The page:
Clif Gaus is currently president and CEO of the National Association of ACOs, which he helped found in 2012. Dr. Gaus has a diverse background as a public servant, entrepreneur and health executive. He served in senior health positions under Presidents Nixon, Ford, Carter, and Clinton. In the 1970s and Ď80s, as associate administrator of HCFA (now CMS), he directed the development of a broad range of innovations in health care financing and delivery, including the DRG hospital payment system, RBRVS physician payment system, Medicare Hospice Programs and Medicare payment of Physician Assistants. From 1994 to 1997 he was the Administrator of the Agency for Health Care Policy and Research (now AHRQ). In the late Ď90s Dr. Gaus held the position of executive vice president and chief administrative officer of WellPoint Health Networks Inc. Prior to WellPoint, he was senior vice president of the national Kaiser Permanente Health System in Oakland, California. From 2002-10 he served on the Board of Directors of the Lucile Packard Children's Hospital, Stanford University. In recent years he has consulted for a number of prominent organizations, including a six-month engagement with the Administrator of CMS working on the ACO regulations and the start-up of Center for Medicare and Medicaid Innovation (CMMI). He holds a master's degree in health administration from the University of Michigan and a Doctorate of Science in health care management from The Johns Hopkins University.

Mark McClellan, MD, PhD, is the Robert J. Margolis Professor of Business, Medicine, and Health Policy, and Director of the Margolis Center for Health Policy at Duke University. Dr. McClellan is also a faculty member and senior health policy advisor for the University of Texas, Austin, Dell Medical School. He is a physician-economist who focuses on quality and value in health care including payment reform, real-world evidence and more effective drug and device innovation. He is former administrator of the Centers for Medicare and Medicaid Services and former commissioner of the U.S. Food and Drug Administration, where he developed and implemented major reforms in health policy. He was previously Senior Fellow at the Brookings Institution and a faculty member at Stanford University.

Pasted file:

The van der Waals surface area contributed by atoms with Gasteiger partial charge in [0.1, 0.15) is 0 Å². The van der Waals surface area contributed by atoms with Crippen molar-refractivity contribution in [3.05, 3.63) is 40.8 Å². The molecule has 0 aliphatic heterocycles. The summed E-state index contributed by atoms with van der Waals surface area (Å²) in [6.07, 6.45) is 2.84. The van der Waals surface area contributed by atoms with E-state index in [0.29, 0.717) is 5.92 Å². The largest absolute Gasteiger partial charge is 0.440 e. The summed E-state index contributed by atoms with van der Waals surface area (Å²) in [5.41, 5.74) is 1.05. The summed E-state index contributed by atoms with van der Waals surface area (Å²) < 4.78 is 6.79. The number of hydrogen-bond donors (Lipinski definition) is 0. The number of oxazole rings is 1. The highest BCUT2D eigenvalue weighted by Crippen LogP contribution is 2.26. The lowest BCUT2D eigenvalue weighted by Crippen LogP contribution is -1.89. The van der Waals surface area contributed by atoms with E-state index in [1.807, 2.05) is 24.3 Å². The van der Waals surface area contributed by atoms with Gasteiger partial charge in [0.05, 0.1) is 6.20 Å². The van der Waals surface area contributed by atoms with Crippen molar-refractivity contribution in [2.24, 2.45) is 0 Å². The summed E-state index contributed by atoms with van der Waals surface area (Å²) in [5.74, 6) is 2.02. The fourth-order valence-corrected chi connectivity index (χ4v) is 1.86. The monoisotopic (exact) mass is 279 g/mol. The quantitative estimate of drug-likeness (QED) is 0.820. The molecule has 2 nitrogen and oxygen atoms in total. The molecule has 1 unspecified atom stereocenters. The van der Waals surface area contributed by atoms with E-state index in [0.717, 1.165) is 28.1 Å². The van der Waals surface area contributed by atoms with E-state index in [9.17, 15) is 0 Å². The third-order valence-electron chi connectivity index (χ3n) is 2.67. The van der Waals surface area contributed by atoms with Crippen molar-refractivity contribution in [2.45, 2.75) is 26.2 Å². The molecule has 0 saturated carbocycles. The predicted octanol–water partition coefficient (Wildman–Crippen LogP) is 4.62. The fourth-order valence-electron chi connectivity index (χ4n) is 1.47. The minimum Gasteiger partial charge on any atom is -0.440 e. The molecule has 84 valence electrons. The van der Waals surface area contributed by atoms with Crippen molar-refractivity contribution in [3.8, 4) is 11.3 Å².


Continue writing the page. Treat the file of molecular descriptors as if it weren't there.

J. Michael McWilliams is a professor of health care policy at Harvard Medical School. He is also an associate professor of medicine at Harvard Medical School and a practicing general internist at Brigham and Womenís Hospital. Dr. McWilliamsí research focuses on health care spending, quality, access, and disparities in aging populations. The overarching goal of his work is to inform the development of payment and delivery systems, insurance coverage, markets, and regulatory policy that support value and equity in health care, with a particular emphasis on the Medicare program. He is currently leading research funded by the NIA, NCI, AHRQ, Robert Wood Johnson Foundation, Office of the Assistant Secretary for Planning and Evaluation, and Laura and John Arnold Foundation on a range of related topics, including Accountable Care Organizations and other new payment models, provider consolidation, health care prices, risk adjustment, low-value care, the role of organizations in technology diffusion, and coverage expansions in the South. Dr. McWilliams received a bachelors of science degree with highest distinction in biology as a Morehead Scholar from the University of North Carolina at Chapel Hill, an MD magna cum laude from Harvard Medical School, and a PhD in Health Policy from Harvard University.